What is Ayurveda
the science of life
Pronounced “EYE-yer-VAY-da”, Ayurveda in Sanskrit means “the science of life” and is considered by many scholars to be the oldest healing science. This ancient knowledge originated in India more than 8,000 years ago and is often called the “mother of all healing.”
Ayurveda and yoga are sister sciences. Ayurveda is the science of self-healing and Yoga is the science of self-realization. I always have said, Ayurveda, simply put, is taking your yoga practice off of your mat and into your daily life.
Ayurveda views health and dis-ease as the end result of how we interact with the world in terms of our beliefs, perceptions, thoughts, and feelings. Whether these are derived from old traumas or present lifestyle choices, these ultimately determine our actions. Actions in harmony with our inner nature create health, while those disharmonious actions create dis-ease. Ayurveda and yoga together teach us how to develop greater harmony with our environment through the each of our senses. Our senses are the gateway to our soul. This process aids in the release of old wounds, and reminds us how to love and care for ourselves more deeply.
The Five Elements of Nature
Ayurveda recognizes that each human being is a microcosm (a small reflection) of the macrocosm (the universe).
We are each made up of the same elements that make up everything around us, plants, sun, moon, water, and animals, and together we move (or not) with the rhythms of nature; we rise with the sun, sleep with the moon, and take joy in the foods that each season brings us.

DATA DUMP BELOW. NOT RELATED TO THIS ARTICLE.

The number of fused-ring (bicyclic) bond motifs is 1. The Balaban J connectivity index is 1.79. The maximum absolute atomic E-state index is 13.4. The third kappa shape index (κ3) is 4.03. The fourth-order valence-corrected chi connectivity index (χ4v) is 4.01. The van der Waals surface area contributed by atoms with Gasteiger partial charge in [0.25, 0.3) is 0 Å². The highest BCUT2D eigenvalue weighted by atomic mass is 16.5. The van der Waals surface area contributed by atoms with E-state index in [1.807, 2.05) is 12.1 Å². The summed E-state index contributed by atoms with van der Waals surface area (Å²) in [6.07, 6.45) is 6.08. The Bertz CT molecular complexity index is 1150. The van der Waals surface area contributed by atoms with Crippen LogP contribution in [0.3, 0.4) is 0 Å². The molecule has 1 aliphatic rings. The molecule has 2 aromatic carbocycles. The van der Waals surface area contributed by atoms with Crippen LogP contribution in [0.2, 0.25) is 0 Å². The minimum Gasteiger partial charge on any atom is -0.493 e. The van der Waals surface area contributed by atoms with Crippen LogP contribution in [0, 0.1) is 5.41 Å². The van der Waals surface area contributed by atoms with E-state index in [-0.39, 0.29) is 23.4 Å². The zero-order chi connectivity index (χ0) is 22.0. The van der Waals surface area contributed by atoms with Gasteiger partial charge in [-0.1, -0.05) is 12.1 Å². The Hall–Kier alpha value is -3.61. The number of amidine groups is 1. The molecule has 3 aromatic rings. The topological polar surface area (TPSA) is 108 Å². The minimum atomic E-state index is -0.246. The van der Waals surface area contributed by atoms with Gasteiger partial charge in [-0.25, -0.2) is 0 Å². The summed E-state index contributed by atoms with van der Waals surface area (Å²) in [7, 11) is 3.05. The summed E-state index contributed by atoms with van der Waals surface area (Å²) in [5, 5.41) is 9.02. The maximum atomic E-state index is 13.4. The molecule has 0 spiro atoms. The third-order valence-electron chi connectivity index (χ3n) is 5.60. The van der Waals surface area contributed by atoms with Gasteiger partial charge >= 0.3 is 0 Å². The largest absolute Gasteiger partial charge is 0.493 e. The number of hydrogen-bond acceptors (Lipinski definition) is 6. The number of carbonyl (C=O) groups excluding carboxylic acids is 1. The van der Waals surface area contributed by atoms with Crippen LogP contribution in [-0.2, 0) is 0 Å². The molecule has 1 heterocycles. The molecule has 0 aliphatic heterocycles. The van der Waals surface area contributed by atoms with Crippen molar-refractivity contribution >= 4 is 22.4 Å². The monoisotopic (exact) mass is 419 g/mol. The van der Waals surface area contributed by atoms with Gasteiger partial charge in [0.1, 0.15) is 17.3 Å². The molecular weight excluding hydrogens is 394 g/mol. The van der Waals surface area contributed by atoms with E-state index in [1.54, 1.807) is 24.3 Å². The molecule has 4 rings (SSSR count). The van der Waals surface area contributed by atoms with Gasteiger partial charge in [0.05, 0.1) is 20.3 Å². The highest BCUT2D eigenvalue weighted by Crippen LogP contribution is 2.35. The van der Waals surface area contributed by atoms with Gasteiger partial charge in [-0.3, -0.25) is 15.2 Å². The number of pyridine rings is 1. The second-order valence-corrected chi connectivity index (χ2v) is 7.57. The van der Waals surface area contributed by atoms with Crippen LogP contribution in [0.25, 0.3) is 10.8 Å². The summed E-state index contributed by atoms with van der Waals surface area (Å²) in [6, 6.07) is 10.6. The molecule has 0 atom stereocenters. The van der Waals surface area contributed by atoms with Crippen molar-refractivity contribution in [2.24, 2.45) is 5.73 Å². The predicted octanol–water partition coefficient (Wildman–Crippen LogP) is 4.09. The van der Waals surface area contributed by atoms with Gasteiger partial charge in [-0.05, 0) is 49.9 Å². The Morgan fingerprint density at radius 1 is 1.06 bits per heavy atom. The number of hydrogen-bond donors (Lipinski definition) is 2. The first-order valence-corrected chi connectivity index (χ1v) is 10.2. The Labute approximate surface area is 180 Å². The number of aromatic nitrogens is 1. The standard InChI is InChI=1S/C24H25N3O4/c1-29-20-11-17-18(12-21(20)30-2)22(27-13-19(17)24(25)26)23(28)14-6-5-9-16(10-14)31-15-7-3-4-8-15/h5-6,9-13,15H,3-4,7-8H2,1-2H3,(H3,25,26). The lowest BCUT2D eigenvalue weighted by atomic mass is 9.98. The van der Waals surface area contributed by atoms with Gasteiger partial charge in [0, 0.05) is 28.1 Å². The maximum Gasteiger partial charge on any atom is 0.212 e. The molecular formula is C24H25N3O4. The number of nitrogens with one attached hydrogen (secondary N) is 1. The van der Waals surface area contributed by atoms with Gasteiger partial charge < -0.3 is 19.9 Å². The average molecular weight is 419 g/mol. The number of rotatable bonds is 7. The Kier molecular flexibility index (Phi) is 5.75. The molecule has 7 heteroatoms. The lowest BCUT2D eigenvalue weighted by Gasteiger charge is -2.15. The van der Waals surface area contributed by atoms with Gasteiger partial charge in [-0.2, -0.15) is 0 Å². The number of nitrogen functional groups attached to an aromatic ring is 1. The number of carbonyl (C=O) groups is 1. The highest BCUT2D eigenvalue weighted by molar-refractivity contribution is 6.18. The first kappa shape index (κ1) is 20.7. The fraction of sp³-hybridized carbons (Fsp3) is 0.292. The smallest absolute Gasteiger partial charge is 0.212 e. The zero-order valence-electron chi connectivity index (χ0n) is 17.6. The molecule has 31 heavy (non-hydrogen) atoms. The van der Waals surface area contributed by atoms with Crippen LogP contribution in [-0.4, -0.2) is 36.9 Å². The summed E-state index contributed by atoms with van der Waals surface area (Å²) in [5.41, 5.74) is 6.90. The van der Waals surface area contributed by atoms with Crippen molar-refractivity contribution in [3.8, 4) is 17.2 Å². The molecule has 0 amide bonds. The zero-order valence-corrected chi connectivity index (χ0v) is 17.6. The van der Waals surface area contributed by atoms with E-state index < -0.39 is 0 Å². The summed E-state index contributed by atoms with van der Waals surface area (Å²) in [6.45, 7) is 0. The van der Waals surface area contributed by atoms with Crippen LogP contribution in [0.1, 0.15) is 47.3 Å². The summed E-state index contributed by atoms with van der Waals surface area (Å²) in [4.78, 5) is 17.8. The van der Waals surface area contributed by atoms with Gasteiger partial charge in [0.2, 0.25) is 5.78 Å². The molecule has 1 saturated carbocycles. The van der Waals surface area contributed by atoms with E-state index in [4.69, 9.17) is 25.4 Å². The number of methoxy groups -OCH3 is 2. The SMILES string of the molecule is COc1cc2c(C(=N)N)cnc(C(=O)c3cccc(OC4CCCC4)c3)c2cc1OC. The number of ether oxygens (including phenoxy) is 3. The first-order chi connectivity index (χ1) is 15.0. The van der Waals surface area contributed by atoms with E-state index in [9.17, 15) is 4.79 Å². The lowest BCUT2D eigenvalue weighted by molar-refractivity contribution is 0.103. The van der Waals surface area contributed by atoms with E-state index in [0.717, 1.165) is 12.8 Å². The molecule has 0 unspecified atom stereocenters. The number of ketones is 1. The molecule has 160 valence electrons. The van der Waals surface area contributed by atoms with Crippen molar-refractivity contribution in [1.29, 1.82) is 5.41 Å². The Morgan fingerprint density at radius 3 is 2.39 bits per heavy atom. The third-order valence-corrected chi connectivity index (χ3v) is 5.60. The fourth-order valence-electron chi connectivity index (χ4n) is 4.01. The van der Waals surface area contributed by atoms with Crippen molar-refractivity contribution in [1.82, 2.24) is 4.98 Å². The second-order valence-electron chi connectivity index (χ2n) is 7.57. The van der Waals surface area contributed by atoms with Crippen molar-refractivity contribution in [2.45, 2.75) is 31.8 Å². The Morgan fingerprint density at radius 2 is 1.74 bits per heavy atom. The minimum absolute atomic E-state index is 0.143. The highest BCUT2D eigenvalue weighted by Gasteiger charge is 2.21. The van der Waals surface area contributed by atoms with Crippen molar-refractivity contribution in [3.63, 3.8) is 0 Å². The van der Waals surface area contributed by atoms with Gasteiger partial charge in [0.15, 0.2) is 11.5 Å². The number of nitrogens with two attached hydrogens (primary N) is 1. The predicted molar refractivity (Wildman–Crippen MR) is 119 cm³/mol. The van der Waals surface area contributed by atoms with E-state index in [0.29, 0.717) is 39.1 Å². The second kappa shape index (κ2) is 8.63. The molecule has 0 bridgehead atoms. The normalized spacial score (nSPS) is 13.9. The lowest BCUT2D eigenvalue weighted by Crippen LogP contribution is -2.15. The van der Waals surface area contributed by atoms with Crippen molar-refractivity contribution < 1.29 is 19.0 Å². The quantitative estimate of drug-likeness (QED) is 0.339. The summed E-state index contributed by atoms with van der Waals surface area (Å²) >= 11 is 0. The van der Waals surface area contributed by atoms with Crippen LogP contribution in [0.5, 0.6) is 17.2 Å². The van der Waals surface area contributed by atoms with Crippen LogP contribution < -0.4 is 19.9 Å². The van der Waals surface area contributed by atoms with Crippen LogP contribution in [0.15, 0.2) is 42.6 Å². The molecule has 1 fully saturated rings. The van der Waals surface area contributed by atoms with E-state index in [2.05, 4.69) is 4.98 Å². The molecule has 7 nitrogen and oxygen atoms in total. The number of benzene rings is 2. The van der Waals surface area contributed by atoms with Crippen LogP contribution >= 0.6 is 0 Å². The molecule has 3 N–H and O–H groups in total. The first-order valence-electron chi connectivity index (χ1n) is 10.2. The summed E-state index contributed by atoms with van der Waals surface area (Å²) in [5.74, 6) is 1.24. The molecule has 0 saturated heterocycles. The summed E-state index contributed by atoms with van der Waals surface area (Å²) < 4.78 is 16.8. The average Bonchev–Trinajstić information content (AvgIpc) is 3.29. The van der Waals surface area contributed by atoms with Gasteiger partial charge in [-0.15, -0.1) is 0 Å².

Journeying back to optimal health with Ayurveda is living a simple life, through Sadhana, wholesome, everyday practices that allow us to awaken to our true nature as Spirit. Sadhana practices balance the five elements (air, ether, fire, water, and earth) in the body and mind through the use of food, sleep, exercise, lifestyle, yoga, herbs, color, aromas, meditation, chakra therapy, along with other five senses therapies.
Ether, akasha, is the most expansive and subtle of all elements. It has the qualities of being cold, light, dry, and mobile. It is defined as space and is the space the other elements fill. In the body, it relates to the hollow or empty spaces in the body, like channels, pores, and the ears that perceive sound. It connects everything. Without form or boundaries, Ether is the space of unlimited possibilities.
Air, vayu, has the same qualities of Ether, light, dry, cold, and mobile. It is the movement in nature such as ocean tides and wind. In our physical body, Air is the movement of oxygen and nutrients to the cell and waste out of the cell, the air we breathe, nerve impulses, circulation, and movement of our joints. Air supports our energy, prana or vital life force and in the mind it supports the movement and coordination of our thoughts.
Fire, agni, represents light, heat, and transformation. Where there is movement, there is friction, where there is friction there is fire. Fire governs the metabolism, absorption, and digestion of all sensory impressions we take in through our five senses. Fire is carried throughout the body in the blood and plasma as heat and in our mind support the strength of our intellect, discrimination, and perception.